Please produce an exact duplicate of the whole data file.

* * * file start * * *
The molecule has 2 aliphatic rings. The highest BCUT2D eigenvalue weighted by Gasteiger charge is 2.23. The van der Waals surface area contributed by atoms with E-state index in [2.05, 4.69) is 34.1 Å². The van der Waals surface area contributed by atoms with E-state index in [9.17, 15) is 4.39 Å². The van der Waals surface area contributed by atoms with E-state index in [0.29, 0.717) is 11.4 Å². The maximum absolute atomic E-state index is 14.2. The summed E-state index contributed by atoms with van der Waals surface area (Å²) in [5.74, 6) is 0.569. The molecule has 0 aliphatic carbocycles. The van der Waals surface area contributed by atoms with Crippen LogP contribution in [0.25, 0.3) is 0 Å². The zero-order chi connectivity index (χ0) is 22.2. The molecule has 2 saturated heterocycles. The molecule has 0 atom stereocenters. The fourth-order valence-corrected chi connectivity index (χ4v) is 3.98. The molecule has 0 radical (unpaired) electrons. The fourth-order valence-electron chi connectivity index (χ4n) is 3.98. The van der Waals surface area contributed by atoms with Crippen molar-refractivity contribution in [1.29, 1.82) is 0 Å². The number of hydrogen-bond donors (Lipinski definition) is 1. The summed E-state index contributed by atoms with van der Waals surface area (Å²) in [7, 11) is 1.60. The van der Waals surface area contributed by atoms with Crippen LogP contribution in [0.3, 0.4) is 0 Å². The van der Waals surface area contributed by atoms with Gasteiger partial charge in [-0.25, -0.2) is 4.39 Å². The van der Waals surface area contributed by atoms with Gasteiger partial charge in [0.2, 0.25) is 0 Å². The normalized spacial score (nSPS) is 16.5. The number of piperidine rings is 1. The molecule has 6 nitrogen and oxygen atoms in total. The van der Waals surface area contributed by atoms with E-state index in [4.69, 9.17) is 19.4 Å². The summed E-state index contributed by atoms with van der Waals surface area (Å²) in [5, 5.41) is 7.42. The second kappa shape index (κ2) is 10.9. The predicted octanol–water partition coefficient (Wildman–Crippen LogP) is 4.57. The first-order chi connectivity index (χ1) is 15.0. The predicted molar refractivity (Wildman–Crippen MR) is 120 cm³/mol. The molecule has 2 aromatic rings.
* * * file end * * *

The molecule has 2 aliphatic rings. The highest BCUT2D eigenvalue weighted by Gasteiger charge is 2.23. The van der Waals surface area contributed by atoms with E-state index in [2.05, 4.69) is 34.1 Å². The van der Waals surface area contributed by atoms with E-state index in [9.17, 15) is 4.39 Å². The van der Waals surface area contributed by atoms with E-state index in [0.29, 0.717) is 11.4 Å². The maximum absolute atomic E-state index is 14.2. The summed E-state index contributed by atoms with van der Waals surface area (Å²) in [5.74, 6) is 0.569. The molecule has 0 aliphatic carbocycles. The van der Waals surface area contributed by atoms with Crippen LogP contribution in [0.25, 0.3) is 0 Å². The zero-order chi connectivity index (χ0) is 22.2. The molecule has 2 saturated heterocycles. The molecule has 0 atom stereocenters. The fourth-order valence-corrected chi connectivity index (χ4v) is 3.98. The molecule has 0 radical (unpaired) electrons. The fourth-order valence-electron chi connectivity index (χ4n) is 3.98. The van der Waals surface area contributed by atoms with Crippen molar-refractivity contribution in [1.29, 1.82) is 0 Å². The number of hydrogen-bond donors (Lipinski definition) is 1. The summed E-state index contributed by atoms with van der Waals surface area (Å²) in [7, 11) is 1.60. The van der Waals surface area contributed by atoms with Crippen LogP contribution in [0.3, 0.4) is 0 Å². The van der Waals surface area contributed by atoms with Gasteiger partial charge in [-0.25, -0.2) is 4.39 Å². The van der Waals surface area contributed by atoms with Gasteiger partial charge in [0.2, 0.25) is 0 Å². The normalized spacial score (nSPS) is 16.5. The number of piperidine rings is 1. The molecule has 6 nitrogen and oxygen atoms in total. The van der Waals surface area contributed by atoms with E-state index in [4.69, 9.17) is 19.4 Å². The summed E-state index contributed by atoms with van der Waals surface area (Å²) in [5, 5.41) is 7.42. The second kappa shape index (κ2) is 10.9. The predicted octanol–water partition coefficient (Wildman–Crippen LogP) is 4.57. The first-order chi connectivity index (χ1) is 15.0. The predicted molar refractivity (Wildman–Crippen MR) is 120 cm³/mol. The molecule has 2 aromatic rings.